The Digital Literacy project has been designed to facilitate a greater understanding of individuals’ digital skills, experiences and expectations, both staff and student digital literacy/competency levels will be explored across the University of South Wales (USW). The project aims to produce a final report recommending the relevant policy changes and guidelines to embed digital literacies into the curriculum in preparation for employment and developing a core set of graduate attributes across the University.
JISC define Digital Literacies as ‘those capabilities which fit an individual for living, learning and working in a digital society’ (JISC, 2015). Digital Literacy levels of University of South Wales (USW) staff and students are often assumed and this project aims to eliminate the assumptions and create a bigger picture of what ‘Digital Literacy’ means and looks like for staff and students at USW.
CELT are currently supporting and working with faculties to develop staff digital literacy skills to enhance pedagogy and using Technology Enhanced Learning (TEL) to facilitate active and experiential approaches, simulation and immersion at course level to move pedagogy away from transmission of information to dialogue (e.g. through flipped classroom learning) and to create resilience to staff changes through access to quality online resources with reference to the objectives S07.3 and S02.8 in the Student Experience Plan.
The Digital Literacy Project derived from an introductory study completed in August 2016, which was originally designed to facilitate a greater understanding of individuals’ digital skills, experiences and expectations across the University of South Wales (USW). In September 2016, a graduate intern was appointed to continue with the project and help establish the current levels of digital literacy across the University. A project team was established and a staff survey was designed, USW also took part in the JISC Student Digital Experience Tracker to find out more about students’ digital experiences and expectations. A series of focus groups and semi-structured interviews were advertised to staff and students across the University following the surveys; a summary of the findings of these groups and surveys are presented in the full project report.
Findings suggest that over 72% of staff engage with the university’s virtual learning environment (VLE) and whilst some staff are confident exploring additional technologies/tools that they can use as part of their practice, others are still very reluctant and are unaware of what tools are available to them and often, feel they don’t have the capabilities to use such tools. Staff agree that developing digital literacies is part of their role and students are made aware of the relevance and importance of digital skills in their chosen career. Staff are generally unaware of the types of assistive technologies available for teaching and learning and feel there is not enough support to guide them to investigate such tools further.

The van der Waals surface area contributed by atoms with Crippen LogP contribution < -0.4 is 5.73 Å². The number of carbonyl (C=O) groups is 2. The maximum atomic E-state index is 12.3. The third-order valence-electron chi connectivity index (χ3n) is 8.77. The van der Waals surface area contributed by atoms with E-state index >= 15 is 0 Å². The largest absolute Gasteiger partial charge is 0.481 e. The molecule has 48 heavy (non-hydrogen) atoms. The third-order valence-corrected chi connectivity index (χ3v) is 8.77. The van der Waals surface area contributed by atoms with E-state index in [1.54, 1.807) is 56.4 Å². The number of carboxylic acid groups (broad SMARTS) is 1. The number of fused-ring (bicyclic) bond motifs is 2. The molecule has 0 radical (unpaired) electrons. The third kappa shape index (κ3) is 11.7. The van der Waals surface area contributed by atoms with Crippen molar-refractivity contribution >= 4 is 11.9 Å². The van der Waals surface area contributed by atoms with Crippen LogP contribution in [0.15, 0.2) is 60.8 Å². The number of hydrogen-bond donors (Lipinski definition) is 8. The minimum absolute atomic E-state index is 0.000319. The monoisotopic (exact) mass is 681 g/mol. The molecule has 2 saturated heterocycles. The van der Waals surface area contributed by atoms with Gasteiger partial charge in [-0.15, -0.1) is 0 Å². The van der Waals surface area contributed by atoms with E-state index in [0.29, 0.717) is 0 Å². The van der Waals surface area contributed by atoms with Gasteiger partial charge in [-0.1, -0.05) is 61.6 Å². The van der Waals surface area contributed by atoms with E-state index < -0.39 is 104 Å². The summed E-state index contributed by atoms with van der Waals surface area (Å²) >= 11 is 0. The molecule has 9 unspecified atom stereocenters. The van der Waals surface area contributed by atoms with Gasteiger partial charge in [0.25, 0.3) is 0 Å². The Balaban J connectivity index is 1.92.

Students are autonomously investigating new tools and technologies that they can use as part of their own learning but there is a continuous need for further development around industry specific skills. Students are recognising the gap between staff competence levels with technology and some are frustrated with academics assuming they already have a certain level of digital skills prior to entering Higher Education.
This project has yielded some interesting results which will provide an initial platform for developing staff and student digital literacy at USW. Further sharing of good-practice between staff at the university and the wide-spread dissemination from the findings of the Digital Literacy project across the institution will continue to enable a better understanding of individuals’ experiences and expectations of the use of technology for teaching and learning.
The project makes the following recommendations;
i. USW to develop a Digital Literacy framework that will guide both staff and students on how to develop both their own and others’ digital literacies which aligns to USW graduate attributes as part of a distinctive curriculum.
ii. USW to provide guidance for staff on inclusive technology-enhanced learning and offer support where appropriate.
iii. USW to continue to provide well-communicated structured guidance to staff and students and offer further training and development opportunities to ensure both staff and students feel confident with the technologies they are required to use to support their teaching and learning.
iv. USW to provide digital guidelines/policies for staff, which will highlight good examples of technology-enhanced learning and list what technologies/tools are available to support staff pedagogies.
v. USW to complete a Digital Literacy audit every two years to ensure there is a clear understanding of all individuals’ digital skills, experiences and expectations to date.
For access to the full report detailing the findings of the Digital Literacy Project 16/17 please click here.
For further information about the project please contact Catherine Naamani – email@example.com